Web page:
Character sourced from: Pop-Culture

Penthesilea

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Added by: SSJRuss

Read more about Penthesilea at: Wikipedia

Official Site: Public Domain

Penthesilea ( ) was an Amazonian queen in Greek mythology, the daughter of Ares and Otrera and the sister of Hippolyta, Antiope and Melanippe. She assisted Troy in the Trojan War, during which she was killed by Achilles.

In the five book epic Aethiopis, which was part of the Epic Cycle (or Cycle of Troy) on the Trojan War, the coming to Troy of Penthesilea and Memnon was described in detail. The Aethiopis was published in the 8th century BC and is attributed to Arctinus of Miletus. The main character of the epic is Achilles, who fights Penthesilea and Memnon before he is himself killed. Although Aethiopis has been lost, the Epic Cycle has been adapted and recycled in different periods of the classical age. The tradition of retelling the epic fall of Troy is indebted to Homer's Iliad and Odyssey, which were grounded in oral storytelling and were only written down when the Greek alphabet was adopted in ancient Greece.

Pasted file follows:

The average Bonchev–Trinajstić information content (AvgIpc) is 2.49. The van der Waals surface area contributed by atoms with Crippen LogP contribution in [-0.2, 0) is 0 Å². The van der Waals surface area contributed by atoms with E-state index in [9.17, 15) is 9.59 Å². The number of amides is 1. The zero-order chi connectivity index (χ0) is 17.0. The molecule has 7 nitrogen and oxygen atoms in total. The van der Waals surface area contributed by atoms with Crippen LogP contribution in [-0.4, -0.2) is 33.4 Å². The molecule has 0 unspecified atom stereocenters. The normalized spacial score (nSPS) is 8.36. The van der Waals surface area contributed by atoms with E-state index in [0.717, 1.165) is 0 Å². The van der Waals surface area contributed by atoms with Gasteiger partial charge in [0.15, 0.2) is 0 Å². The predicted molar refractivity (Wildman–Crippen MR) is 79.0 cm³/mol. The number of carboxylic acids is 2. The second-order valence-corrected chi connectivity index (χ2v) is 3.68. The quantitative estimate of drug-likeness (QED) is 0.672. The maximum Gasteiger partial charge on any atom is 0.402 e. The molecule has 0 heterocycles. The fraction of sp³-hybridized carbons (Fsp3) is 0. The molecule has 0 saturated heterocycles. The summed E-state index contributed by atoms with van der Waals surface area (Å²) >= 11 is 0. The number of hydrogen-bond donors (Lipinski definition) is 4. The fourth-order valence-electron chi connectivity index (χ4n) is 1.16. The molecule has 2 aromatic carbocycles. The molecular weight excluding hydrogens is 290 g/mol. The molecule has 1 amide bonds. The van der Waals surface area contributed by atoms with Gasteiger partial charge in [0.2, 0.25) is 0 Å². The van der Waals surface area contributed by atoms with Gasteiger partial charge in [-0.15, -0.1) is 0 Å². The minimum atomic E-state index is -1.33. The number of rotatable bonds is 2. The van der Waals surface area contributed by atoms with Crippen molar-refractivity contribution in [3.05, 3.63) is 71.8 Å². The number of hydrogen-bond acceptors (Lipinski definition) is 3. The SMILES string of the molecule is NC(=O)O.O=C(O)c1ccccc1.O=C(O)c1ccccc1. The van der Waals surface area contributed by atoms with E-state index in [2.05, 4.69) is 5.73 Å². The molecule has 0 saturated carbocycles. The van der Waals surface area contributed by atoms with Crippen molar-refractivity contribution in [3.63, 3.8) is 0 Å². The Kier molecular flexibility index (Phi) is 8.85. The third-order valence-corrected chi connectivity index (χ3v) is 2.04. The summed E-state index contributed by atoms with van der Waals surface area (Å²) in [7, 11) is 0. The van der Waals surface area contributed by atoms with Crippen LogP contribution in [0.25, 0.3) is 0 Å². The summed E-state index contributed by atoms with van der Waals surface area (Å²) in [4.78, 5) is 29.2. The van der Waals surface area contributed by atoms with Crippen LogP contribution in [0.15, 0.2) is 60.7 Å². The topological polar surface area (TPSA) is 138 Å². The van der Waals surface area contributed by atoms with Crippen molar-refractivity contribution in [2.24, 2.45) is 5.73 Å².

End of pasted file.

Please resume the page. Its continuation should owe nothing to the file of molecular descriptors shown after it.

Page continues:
In the Aethiopis Penthesilea is a Thracian woman warrior. She was an Amazon and daughter of Ares, who comes to help the Trojans. She arrived with twelve other Amazon warriors. After a day of distinguishing herself on the battlefield, Penthesilea confronts Achilles. Achilles kills her, and Thersites taunts Achilles by accusing him of having fallen in love with Penthesilea. Thersites is killed by Achilles, who travels to the island of Lesbos to be purified before returning to Troy and fighting Memnon.

According to Homer, the Trojan king Priam had fought the Amazons in his youth on the Sangarius River in Phrygia, some 350 miles east of Troy. Later writers of the antiquity located Amazons geographically in Anatolia and started an epic tradition where Greek heroes, such as Heracles and Theseus, fought an Amazon warrior of distinction. The Aethiopis version of the Penthesilea legend has become known as the Homeric tradition.

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